A total of 24 young gay men were recruited to the study. Twelve were black and nine were Latino. Nine men recruited in Philadelphia visited 30 testing sites; six participants in Atlanta visited 17 sites; and nine young gay men in Houston visited 17 testing locations.
The pooled results showed that visits averaged 30 minutes. The sites were perceived as welcoming and friendly (71%) and privacy and confidentiality was respected (84%).
However, on two-thirds of occasions, the young gay men noted that the sites lacked competencies when dealing with sexual minorities. Fewer than half of locations had LGBTQ material visible and in only 58% of instances did medical forms include information or questions that were inclusive for gay and other men who have sex with men. Most sites did not discuss the young gay men’s relationship contexts and only 57% provided risk reduction counselling. Safer sex information was provided by 24% of testing sites and only 59% provided PrEP information and counselling.
Sites were rated highly for some services while also showing room for improvement. For instance, testing sites in Atlanta did well for LGBTQ visibility (71%), inclusivity (76%) and confidentiality (87%) but scored poorly for safer sex education (16%).
"On two-thirds of occasions, the young gay men noted that the sites lacked competencies when dealing with sexual minorities."
Comments from the mystery shoppers highlighted variability in their experiences at different sites. In regard to privacy and confidentiality, one man noted: “There was sufficient privacy, because we were taken into the consulting room for extra privacy and I liked how everything was handled professionally.” In contrast, another participant told the investigators: “They need to update the confidential part of it because I got tested in a room with people.”
There was similar diversity of experience in respect to risk reduction counselling. “The lady was extremely nice and made me feel comfortable and explained a lot of safer choices for me,” said one man. However, another commented: “I was offered no risk reduction options or condoms.”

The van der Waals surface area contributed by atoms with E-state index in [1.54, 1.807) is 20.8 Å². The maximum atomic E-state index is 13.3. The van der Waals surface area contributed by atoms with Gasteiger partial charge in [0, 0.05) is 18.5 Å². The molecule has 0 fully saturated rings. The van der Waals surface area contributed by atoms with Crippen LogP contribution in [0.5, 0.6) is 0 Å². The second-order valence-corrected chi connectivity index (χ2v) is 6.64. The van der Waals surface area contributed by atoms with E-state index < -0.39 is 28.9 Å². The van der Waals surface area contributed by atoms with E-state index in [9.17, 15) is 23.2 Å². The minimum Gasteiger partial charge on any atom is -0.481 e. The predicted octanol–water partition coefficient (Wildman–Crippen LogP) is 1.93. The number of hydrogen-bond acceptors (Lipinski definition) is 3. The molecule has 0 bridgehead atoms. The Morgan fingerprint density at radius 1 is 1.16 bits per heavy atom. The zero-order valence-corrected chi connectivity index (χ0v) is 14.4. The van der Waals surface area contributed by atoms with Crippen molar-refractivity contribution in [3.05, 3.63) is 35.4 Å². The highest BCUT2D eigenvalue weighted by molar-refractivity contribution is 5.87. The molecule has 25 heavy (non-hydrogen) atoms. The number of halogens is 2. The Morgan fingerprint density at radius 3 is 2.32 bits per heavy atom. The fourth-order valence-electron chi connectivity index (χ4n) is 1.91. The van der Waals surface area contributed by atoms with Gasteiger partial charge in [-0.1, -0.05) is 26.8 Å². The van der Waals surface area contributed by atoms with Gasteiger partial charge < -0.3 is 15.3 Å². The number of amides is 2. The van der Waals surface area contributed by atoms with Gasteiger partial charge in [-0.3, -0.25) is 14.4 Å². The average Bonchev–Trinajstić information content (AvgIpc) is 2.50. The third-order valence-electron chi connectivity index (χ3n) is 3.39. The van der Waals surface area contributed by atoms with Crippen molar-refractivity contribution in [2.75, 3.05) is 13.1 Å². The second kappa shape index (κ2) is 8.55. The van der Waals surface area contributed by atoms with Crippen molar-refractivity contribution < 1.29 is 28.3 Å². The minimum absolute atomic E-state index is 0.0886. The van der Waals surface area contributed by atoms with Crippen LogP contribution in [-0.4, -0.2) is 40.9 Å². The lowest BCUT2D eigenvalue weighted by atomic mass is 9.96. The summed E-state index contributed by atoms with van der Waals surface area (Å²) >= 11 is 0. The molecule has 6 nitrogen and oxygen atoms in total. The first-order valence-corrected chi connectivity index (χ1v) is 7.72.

Some staff were appreciated: “I really liked it, (provider) was very nice and super helpful. I felt so comfortable with him and it felt like I could just tell him and ask anything knowing he would not judge me, he takes his job seriously and he is just so nice and caring.” However, at another location: "I feel like my experience here was the typical experience of going somewhere where they see a lot of gay people and even work with them but there is a lack of real understanding of a lot of what comes along with the lifestyle."
"Testing sites' variable performance underscores the importance of improving HIV testing services for young men who have sex with men," conclude Bauremeister and colleagues. They recommend strategies for testing sites to promote cultural sensitivity, including funding staff training, creating systems to assess adherence to testing guidelines and best practices, and implementing new service delivery models.
Bauermeister JA et al. Testing the testers: are young men who have sex with men receiving adequate HIV testing and counseling services? Journal of Acquired Immune Deficiency Syndromes, 82: S133-141, 2019.